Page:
A battle against two viruses
As the coronavirus plagues South Africa, aid groups scramble to provide routine treatments to HIV patients
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Portia Makamba-Otto, a South African mother of four, first found out she had contracted COVID-19 in June when her flulike symptoms intensified after a week. Her husband took her to a hospital in the capital city of Johannesburg when she became weak and struggled to breathe.
The experience was extra harrowing for her because Makamba-Otto is also HIV positive.
Spending two weeks at an isolation center in the city, she remained on oxygen support as her breathing problems persisted. Her experience with HIV regularly brought her in and out of hospitals, but this was the worst yet: “At one point, I thought this was the end for me.”
Makamba-Otto made a full recovery and afterward returned to work in July as the treasurer at Sister Mura Foundation, which assists migrants living with AIDS. South Africa has the biggest HIV epidemic in the world, with 7.7 million people living with HIV. At the same time, it is the African country hardest hit by the coronavirus, with more than 680,000 cases and more than 16,000 deaths. The combined health crisis has made the situation especially difficult for HIV patients there, and AIDS organizations have had to find creative ways to reach this vulnerable population.
South Africa went into strict lockdown in late March, closing schools, shutting borders, and urging residents to stay home. The restrictions made it more difficult for people living with HIV to pick up their medicine. In South Africa’s eastern Gauteng province, the Department of Health reported a 20 percent reduction in medicine collections, totaling around 11,000 people.
“We found that with the lockdown, [HIV patients] were scared to leave their homes,” said Dino Rech of the Aurum Institute, a nonprofit working to eradicate HIV and tuberculosis. “We’ve seen some patients drop off treatment as a result of COVID.” While South Africa began a gradual reopening in June, some restrictions on public gatherings remain.
A report from UNAIDS revealed health centers recorded some form of interruption to HIV prevention and treatment services due to the pandemic between February and May in 11 of 16 countries, including South Africa. A May model by UNAIDS and the World Health Organization estimated that a six-month disruption of antiretroviral therapy (ART) could result in more than 500,000 additional deaths from AIDS-related illnesses. (In 2018, an estimated 470,000 people died from AIDS-related deaths in sub-Saharan Africa.)
Facing these realities, AIDS organizations used unconventional approaches to reach HIV patients. Late in April when the J. Dumane Clinic in Gauteng province briefly shut down after confirming its first coronavirus infection, the group set up a mobile clinic in the parking lot. Outside the truck, white tents shielded hospital beds and staff members as they distributed prescriptions and ran HIV and tuberculosis tests.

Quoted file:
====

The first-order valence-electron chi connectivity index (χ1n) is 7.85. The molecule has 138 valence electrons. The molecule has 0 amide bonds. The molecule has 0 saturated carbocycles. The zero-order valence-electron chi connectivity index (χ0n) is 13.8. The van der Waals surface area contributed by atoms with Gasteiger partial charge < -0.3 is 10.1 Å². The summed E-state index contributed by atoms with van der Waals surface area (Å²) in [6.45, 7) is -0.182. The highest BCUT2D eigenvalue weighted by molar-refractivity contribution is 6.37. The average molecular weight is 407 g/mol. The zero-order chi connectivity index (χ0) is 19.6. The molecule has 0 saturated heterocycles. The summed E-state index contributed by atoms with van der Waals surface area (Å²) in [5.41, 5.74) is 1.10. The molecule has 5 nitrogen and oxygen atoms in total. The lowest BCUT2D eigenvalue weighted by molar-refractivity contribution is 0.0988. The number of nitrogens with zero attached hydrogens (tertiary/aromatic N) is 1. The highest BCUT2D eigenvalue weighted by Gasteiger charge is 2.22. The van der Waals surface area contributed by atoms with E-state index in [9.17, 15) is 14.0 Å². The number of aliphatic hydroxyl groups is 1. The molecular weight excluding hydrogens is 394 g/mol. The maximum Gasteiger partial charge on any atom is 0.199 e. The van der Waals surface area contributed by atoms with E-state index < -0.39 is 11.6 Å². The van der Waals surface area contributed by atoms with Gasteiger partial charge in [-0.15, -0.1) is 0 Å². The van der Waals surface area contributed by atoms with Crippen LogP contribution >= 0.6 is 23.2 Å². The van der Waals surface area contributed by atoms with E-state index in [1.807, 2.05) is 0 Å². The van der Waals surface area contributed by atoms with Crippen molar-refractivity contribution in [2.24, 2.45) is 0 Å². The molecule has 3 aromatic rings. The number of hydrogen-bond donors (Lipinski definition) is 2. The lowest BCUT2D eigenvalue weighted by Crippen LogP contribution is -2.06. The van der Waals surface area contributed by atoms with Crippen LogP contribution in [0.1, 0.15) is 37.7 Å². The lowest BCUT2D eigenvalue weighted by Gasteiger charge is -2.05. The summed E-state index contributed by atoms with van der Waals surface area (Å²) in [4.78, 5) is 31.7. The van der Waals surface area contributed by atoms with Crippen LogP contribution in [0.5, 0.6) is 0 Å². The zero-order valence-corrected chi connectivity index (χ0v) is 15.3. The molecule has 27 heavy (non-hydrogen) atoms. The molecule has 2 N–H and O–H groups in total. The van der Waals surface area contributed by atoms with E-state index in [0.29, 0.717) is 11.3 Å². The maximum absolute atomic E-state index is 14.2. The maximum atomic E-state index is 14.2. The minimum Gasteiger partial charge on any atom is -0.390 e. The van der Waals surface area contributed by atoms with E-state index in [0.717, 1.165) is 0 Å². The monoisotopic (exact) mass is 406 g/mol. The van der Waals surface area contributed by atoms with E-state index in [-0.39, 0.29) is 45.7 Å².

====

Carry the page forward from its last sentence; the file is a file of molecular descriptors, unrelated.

The Aurum Institute started to run about 300 medication home deliveries each day across the country. The center scaled up its drug depot services, called Pelebox. The system alerts patients by text message when their medications are ready and available at the depot units.
As staffers noticed a 30 percent dip in the number of patients entering and leaving their facilities, they ramped up support services, including an increase in phone calls and additional COVID-19 support to their regular messaging services. “We tell them if you stay on treatment, your immune system is high and you won’t be at higher risk,” Rech said.
To protect its own healthcare workers, Aurum reduced the number of staff in every office, provided them with protective equipment, and held weekly digital meetings to keep the team motivated. Still, the group suffered its own losses: Three staff members died from COVID-19, and 500 of its 3,000-member team contracted the virus.
At AIDS Foundation South Africa, workers moved many support group meetings to WhatsApp. They started to deliver ART services directly to the homes of patients, along with hygiene and food packs. (Pandemic-related job losses have made it harder for HIV patients to afford both medicine and food.)
Nesri Padayatchi and Kogie Naidoo, who work with the Centre for the AIDS Program of Research in South Africa, called for more at-home HIV testing, scaled-up bulk drug prescriptions, and additional community health workers to track down patients who may slip through the cracks.
Sister Mura Foundation, where Makamba-Otto is treasurer, is trying to prevent patients from going without help. It’s providing medications and food to migrants who lost part-time jobs while following safety protocols.
For those like Makamba-Otto involved in HIV work, assisting people in need trumps fear of the coronavirus. Still, she admits her bout with COVID-19 was horrible.
“I always thank God that at the foundation, I was the only one who went through it, because I wouldn’t wish it even on my worst enemy.”
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